Operation principles

A few words on the practical side of operating the digital sound sensor. Table 1 above shows columns labelled “Pot” (for potentiometer), “Digital Out”, and “Trig LED”. When the module is not triggered, the digital out is high, namely 1. At this state the trigger LED is also OFF. Conversely, when the module is triggered, the digital out is low, namely 0. And the trigger LED is ON. To help identify where the trigger LED is on the board, see Fig. 1 below.

When first powering the module, one has to play around with the potentiometer to find the sensitivity they need for their project. On one extreme end, if you turn the pot all the way clockwise (CW), the resistance is at a max, and the sensitivity is low. So low that nothing will trigger it – always OFF. Alternatively, on the other extreme end, if you turn the pot all the way counter-clockwise (CCW), the résistance is at a min, and the sensitivity is high. So high that everything will trigger it – always ON. Of course these extreme ends are not practical to work with, so tune the pot to be somewhere in the middle.

Sound sensor digital schematic
Fig. 1 – Sound sensor digital pinout and LEDs.

Setting up the software

It is assumed that the user has already installed the IDE software and is familiar how to select the correct settings in order to upload scripts to the Nano. If the user is not familiar with these steps, see our tutorial on first time using the Nano microcontroller.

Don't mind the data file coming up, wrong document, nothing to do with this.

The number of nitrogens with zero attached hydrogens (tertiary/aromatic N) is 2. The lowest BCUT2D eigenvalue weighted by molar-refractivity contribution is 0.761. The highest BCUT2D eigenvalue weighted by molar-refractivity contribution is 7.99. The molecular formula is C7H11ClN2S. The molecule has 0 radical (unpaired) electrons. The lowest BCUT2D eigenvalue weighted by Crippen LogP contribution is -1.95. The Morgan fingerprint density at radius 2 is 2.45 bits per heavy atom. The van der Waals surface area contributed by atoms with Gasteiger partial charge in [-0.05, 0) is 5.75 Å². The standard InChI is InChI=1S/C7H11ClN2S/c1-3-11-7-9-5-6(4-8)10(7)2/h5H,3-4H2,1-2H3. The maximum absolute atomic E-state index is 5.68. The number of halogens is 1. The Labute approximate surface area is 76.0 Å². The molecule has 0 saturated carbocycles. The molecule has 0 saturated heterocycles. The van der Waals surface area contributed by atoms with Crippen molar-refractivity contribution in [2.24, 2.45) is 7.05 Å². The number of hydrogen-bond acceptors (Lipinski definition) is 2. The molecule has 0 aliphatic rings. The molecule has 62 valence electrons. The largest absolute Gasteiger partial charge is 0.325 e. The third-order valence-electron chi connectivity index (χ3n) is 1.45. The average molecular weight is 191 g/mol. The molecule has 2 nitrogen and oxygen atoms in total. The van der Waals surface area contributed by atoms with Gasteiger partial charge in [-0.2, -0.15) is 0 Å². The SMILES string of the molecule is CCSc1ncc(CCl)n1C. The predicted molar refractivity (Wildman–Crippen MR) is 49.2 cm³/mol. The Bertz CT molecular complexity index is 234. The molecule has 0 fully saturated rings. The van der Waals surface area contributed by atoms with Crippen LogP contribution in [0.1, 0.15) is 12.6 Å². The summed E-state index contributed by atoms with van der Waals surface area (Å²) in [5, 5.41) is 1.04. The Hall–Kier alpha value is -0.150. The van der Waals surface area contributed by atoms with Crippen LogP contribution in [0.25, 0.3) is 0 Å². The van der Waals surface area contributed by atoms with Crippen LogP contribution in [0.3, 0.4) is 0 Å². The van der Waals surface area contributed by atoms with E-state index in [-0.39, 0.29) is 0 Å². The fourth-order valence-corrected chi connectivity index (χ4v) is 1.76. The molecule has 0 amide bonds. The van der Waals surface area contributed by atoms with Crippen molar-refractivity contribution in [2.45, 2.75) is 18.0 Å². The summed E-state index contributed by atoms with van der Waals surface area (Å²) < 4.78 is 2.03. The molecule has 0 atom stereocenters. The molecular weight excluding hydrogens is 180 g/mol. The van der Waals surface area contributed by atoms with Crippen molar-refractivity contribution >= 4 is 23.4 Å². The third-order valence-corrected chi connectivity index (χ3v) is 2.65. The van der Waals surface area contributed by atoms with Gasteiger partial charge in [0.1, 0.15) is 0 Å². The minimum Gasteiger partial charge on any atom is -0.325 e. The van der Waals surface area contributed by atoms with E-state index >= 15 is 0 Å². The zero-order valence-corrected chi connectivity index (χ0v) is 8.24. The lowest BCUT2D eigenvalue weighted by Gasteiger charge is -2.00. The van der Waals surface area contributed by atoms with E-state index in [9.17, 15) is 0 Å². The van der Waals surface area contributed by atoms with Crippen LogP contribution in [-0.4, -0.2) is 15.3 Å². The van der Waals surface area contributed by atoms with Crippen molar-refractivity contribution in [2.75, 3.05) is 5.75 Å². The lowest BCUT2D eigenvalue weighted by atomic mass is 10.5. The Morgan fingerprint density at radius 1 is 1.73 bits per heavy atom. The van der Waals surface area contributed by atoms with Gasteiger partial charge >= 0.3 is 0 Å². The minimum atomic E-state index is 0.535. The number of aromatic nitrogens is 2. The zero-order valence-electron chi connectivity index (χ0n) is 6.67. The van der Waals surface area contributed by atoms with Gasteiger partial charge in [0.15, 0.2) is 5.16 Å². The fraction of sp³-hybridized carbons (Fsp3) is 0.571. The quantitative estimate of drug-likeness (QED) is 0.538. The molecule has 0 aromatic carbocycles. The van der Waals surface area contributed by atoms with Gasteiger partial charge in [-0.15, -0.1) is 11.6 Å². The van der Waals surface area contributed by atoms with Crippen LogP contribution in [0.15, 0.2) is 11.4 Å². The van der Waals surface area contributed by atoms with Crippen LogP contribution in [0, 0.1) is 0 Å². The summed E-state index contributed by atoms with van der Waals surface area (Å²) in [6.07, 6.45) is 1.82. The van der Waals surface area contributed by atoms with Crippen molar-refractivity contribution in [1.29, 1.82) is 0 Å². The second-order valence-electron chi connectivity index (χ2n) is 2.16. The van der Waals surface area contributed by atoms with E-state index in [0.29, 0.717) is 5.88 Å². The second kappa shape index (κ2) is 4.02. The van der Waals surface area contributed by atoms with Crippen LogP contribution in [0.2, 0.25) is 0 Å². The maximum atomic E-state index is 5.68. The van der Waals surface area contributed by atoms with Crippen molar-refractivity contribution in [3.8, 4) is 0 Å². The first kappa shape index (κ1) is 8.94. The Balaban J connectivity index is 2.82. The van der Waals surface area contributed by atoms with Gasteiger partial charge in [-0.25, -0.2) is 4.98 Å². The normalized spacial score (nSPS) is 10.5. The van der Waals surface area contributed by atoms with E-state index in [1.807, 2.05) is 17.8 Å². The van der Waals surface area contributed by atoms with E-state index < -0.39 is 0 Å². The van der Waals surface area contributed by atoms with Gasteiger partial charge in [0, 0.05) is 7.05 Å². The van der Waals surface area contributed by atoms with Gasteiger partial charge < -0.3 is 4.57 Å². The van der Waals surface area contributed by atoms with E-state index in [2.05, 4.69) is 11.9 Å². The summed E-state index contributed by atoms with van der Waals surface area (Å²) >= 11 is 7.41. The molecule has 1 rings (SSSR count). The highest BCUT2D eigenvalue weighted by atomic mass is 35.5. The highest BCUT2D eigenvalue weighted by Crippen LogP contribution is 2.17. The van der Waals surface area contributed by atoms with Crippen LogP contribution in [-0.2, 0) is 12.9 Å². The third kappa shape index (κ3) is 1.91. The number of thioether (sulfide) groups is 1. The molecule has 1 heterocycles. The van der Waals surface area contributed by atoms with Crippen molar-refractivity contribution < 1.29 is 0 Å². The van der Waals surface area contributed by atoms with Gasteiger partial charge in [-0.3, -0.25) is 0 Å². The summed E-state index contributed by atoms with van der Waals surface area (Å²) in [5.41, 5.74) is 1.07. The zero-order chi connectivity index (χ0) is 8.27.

We are not going to go into the details of the script, what each lines means, etc. For this getting started tutorial we are interested simply in getting the sensor to output some data. After that, the user can expand on the script and make more complicated projects!

Simply copy the following script into the IDE software.

// Project title: "Tutorial: Getting started with the digital sound sensor"
// Date of last edit: Dec 6 2021, PTSolns
// For bugs or questions please send us an email at contact@PTSolns.com
// Overview: This is the script for the digital sound sensor. Set up the hardware as outlined in the tutorial:

void setup() {

  pinMode(A3, INPUT); // Recall, we are using the analog pin A3 as an digital input pin. No problem!

void loop() {
  int statusSensor = digitalRead(A3);

  Serial.print("Detection = ");

Results and conclusion

Upon uploading the script and opening the serial monitor, the user should see something similar to the following.

To obtain the results above, we tuned the pot so that it is just on the boundary between outputting 1 (not triggered) when no sound is present, and outputting 0 (triggered) still when no sound is present. This setting is somewhere in the middle. When you find it, turn the pot clockwise just a tiny amount. In the results image above you can see mostly 1, which is as explained above the OFF state. There are a couple 0, which is when I rapidly clapped. Note that the script doesn’t have any delays, so the serial monitor goes by very fast. You can expand on this tutorial as required. This sensor can be used when a sound is to trigger some event. Maybe an alarm for when a door opens, or a light turning on when someone claps twice. The ladder is exactly the topic of the next tutorial on this digital sound sensor. Namely a tutorial on making “The Clapper” with the digital sound sensor. Enjoy!